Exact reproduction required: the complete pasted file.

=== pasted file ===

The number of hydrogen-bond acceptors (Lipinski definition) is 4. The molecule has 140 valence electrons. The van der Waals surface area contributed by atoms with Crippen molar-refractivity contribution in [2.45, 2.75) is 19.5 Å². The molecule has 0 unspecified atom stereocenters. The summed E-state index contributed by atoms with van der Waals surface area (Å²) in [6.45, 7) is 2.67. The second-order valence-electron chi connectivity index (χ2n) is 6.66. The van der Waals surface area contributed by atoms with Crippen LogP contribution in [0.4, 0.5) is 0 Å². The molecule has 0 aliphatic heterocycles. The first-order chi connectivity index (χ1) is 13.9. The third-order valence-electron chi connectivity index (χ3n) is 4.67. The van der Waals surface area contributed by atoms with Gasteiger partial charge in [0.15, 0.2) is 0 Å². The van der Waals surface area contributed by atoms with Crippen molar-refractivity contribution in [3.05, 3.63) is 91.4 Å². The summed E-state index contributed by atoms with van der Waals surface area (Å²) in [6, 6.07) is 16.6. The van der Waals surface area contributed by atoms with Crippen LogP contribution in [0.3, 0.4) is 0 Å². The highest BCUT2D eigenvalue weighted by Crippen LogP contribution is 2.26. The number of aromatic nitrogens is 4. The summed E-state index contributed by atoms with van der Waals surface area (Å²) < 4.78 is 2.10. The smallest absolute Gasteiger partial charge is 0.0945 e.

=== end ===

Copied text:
The number of hydrogen-bond acceptors (Lipinski definition) is 4. The molecule has 140 valence electrons. The van der Waals surface area contributed by atoms with Crippen molar-refractivity contribution in [2.45, 2.75) is 19.5 Å². The molecule has 0 unspecified atom stereocenters. The summed E-state index contributed by atoms with van der Waals surface area (Å²) in [6.45, 7) is 2.67. The second-order valence-electron chi connectivity index (χ2n) is 6.66. The van der Waals surface area contributed by atoms with Crippen LogP contribution in [0.4, 0.5) is 0 Å². The molecule has 0 aliphatic heterocycles. The first-order chi connectivity index (χ1) is 13.9. The third-order valence-electron chi connectivity index (χ3n) is 4.67. The van der Waals surface area contributed by atoms with Gasteiger partial charge in [0.15, 0.2) is 0 Å². The van der Waals surface area contributed by atoms with Crippen molar-refractivity contribution in [3.05, 3.63) is 91.4 Å². The summed E-state index contributed by atoms with van der Waals surface area (Å²) in [6, 6.07) is 16.6. The van der Waals surface area contributed by atoms with Crippen LogP contribution in [0.3, 0.4) is 0 Å². The highest BCUT2D eigenvalue weighted by Crippen LogP contribution is 2.26. The number of aromatic nitrogens is 4. The summed E-state index contributed by atoms with van der Waals surface area (Å²) < 4.78 is 2.10. The smallest absolute Gasteiger partial charge is 0.0945 e.